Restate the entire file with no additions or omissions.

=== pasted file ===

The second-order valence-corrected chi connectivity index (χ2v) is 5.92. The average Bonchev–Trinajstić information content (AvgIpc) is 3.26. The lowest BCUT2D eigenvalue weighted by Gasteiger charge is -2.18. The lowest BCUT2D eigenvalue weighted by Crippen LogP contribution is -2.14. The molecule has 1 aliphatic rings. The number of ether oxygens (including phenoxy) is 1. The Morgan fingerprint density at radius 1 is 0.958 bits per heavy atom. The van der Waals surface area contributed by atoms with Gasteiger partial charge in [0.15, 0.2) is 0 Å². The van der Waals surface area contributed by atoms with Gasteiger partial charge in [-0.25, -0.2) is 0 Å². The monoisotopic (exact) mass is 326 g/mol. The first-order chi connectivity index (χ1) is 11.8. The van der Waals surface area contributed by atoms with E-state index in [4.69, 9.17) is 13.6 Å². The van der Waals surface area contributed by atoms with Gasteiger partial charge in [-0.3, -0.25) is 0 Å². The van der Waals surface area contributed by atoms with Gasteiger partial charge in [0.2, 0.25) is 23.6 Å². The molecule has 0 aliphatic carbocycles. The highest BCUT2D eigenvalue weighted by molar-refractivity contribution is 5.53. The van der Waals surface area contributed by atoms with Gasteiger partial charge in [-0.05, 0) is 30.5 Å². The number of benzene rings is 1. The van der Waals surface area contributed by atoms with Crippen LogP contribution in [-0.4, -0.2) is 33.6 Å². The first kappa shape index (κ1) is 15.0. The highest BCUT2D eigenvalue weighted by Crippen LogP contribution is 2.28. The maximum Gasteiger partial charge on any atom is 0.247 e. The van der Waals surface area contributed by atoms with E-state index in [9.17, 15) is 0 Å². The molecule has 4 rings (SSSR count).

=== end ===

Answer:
The second-order valence-corrected chi connectivity index (χ2v) is 5.92. The average Bonchev–Trinajstić information content (AvgIpc) is 3.26. The lowest BCUT2D eigenvalue weighted by Gasteiger charge is -2.18. The lowest BCUT2D eigenvalue weighted by Crippen LogP contribution is -2.14. The molecule has 1 aliphatic rings. The number of ether oxygens (including phenoxy) is 1. The Morgan fingerprint density at radius 1 is 0.958 bits per heavy atom. The van der Waals surface area contributed by atoms with Gasteiger partial charge in [0.15, 0.2) is 0 Å². The van der Waals surface area contributed by atoms with Gasteiger partial charge in [-0.25, -0.2) is 0 Å². The monoisotopic (exact) mass is 326 g/mol. The first-order chi connectivity index (χ1) is 11.8. The van der Waals surface area contributed by atoms with E-state index in [4.69, 9.17) is 13.6 Å². The van der Waals surface area contributed by atoms with Gasteiger partial charge in [-0.3, -0.25) is 0 Å². The van der Waals surface area contributed by atoms with Gasteiger partial charge in [0.2, 0.25) is 23.6 Å². The molecule has 0 aliphatic carbocycles. The highest BCUT2D eigenvalue weighted by molar-refractivity contribution is 5.53. The van der Waals surface area contributed by atoms with Gasteiger partial charge in [-0.05, 0) is 30.5 Å². The number of benzene rings is 1. The van der Waals surface area contributed by atoms with Crippen LogP contribution in [-0.4, -0.2) is 33.6 Å². The first kappa shape index (κ1) is 15.0. The highest BCUT2D eigenvalue weighted by Crippen LogP contribution is 2.28. The maximum Gasteiger partial charge on any atom is 0.247 e. The van der Waals surface area contributed by atoms with E-state index in [9.17, 15) is 0 Å². The molecule has 4 rings (SSSR count).